Apples are a bona fide staple fruit. You can make anything out of them, from apple sauce to apple juice, to apple pie! But once you’ve finished this sweet-treat phase?
There’s so much more to this classic fruit than just dessert!
You can turn that apple juice into apple wine and hard cider with a little aging. These classic drinks are easy to make and delicious to boot. Let’s get into it!
Time to Assemble a Wine Making Kit!
Homemade wine doesn’t have to be intimidating! In case this is your first time making wine, here are the tools you’ll need:
- 2 Glass fermentation jugs (Look for one-gallon carboys)
- Rubber stoppers and Airlocks (Also called Water locks)
- Brewing Sanitizer
- Straining bag
- Wine bottles
- Bottle Corker plus corks
- Brewing Siphon
- Large Pot
- Potato Masher
- 1 Large funnel
A wine starter kit will also have most or all of these tools, so you can look into getting one to save yourself some hassle.
Some of these items are common kitchen implements, so you’ll probably already have them at home.
Remember to Keep It Clean
Here’s an important reminder before you begin. No matter what wine recipes you plan on making, remember to use sanitized bottles throughout the process.
But don’t just stop at the bottles! Every tool or tube you use should be sanitized every time you use it.
Contamination is a real risk during the wine-making process and can ruin an entire batch. Sterilizing is for both your and the wine’s safety!
With a clean wine-making environment, you’ll eliminate the risk of contaminants getting into your wine and reduce the risk of your wine spoiling during fermentation.
Few Ways to Accomplish a Clean Kitchen
We’re not here to police anyone’s sanitizing, but the level of cleanliness you adhere to will depend on you.
At the very least, pour some boiling water on any cooking implements you use like bottles, pots and spoons.
Do this step to lower the chances of an uninvited guest getting into your wine. Keep your apple wine batches clean and delicious!
Apple Wine: Ingredients
Here’s what you’ll need to turn your juice into wine!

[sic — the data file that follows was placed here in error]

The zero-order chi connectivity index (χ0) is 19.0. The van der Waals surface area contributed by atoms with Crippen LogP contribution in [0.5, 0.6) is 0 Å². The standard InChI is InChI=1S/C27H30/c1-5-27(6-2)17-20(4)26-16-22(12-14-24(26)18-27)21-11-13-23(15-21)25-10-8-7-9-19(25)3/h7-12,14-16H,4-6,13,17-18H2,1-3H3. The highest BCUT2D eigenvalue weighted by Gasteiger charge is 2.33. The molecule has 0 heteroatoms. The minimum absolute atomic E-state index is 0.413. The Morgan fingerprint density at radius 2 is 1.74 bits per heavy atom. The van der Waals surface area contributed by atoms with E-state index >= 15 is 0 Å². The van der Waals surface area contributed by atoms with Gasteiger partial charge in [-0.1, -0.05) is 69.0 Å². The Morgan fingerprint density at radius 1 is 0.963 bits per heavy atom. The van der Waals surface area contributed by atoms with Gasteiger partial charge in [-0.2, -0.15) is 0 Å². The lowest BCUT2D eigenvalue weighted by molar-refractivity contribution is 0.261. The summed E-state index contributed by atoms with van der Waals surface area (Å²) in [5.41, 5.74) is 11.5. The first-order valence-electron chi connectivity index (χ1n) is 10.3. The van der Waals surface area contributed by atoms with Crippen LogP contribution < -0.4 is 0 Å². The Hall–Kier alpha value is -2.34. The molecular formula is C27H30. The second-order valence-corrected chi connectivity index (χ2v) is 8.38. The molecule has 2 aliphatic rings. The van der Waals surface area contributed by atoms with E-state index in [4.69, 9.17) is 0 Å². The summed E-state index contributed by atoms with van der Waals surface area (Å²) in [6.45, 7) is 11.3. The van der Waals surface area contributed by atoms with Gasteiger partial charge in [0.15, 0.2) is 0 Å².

- 4 kg of fresh apples
- 1 lb. of Cane sugar
- Water to fill
- 1 tsp. of Yeast nutrient
- 1/4 tsp. of Wine tannin
- 1/2 tsp. of Pectic enzyme
- 1tsp. of Acid blend
- 1 Campden tablet
- 1/2 tsp. Potassium Sorbate (Only for back sweetening)
- 1 Cinnamon stick (Optional)
- 1 lb. Raisins (Optional)
Note that this recipe will make enough for one gallon of apple wine.
Does Apple Wine Need All That?
Yes! Well, technically. While some ingredients are essential for this apple wine recipe, some of the ingredients we’ve listed above might sound optional.
If you’re wondering whether we need them, here’s a little breakdown of what they add to the wine-making process, plus a few substitutes you can use instead.
This ingredient is essential for fermentation and extremely vital to the wine-making process. Without this, you won’t get wine. You don’t have to stick to cane sugar, either.
You can also use brown sugar instead, depending on what flavor you’re looking for. The amount of sugar you add will change, following your tastes.
A word of warning, though: Expect a higher alcohol content and some residual sweetness in the final wine if you want a sweeter wine.
Tannins are used in wine to add bitterness to the taste. Luckily, wine is not quite coffee, so this bitterness is much more well-balanced.
Since we’re using apples instead of grapes, this ingredient becomes a stand-in for the more common sources of tannins.
The “more common sources” are specifically everything in a grape, from the skins to the stems, plus the wooden barrels used to age wine.
If you want to, you can also add a handful of oak chips or oak cubes to your primary fermentation container to simulate this aging for yourself.
If you’re missing wine-making tannin, you can opt to use some black tea instead. Make sure you brew it nice and strong!
This blend is used mainly for balancing the many kinds of acid in your wine’s flavor.
If you want to skip out on using acid blend powder, that’s alright! Lemon juice will make for a perfectly workable stand-in.
Just remember that if you use lemon juice, it’ll be the same as just adding citric acid instead of a full suite of acids.
This ingredient is essential for preserving the appearance of your apple wine. The pectic enzyme breaks down the pectin that naturally occurs in apples.
Without it, you’ll risk your wine looking hazy and unappetizing.
If you don’t want to add this enzyme but still want to enjoy clear apple wine, mark your calendar down.
You’re going to be waiting for a while longer because the only alternative to the pectic enzyme is lots and lots of additional racking!
If sugar wakes up your yeast, nutrients will give it a to-do list and get it moving faster.
These nutrients will ensure that your yeast goes through proper fermentation and doesn’t slow down in the middle of the process.
In case you just can’t find any yeast nutrients around, take note of these two things: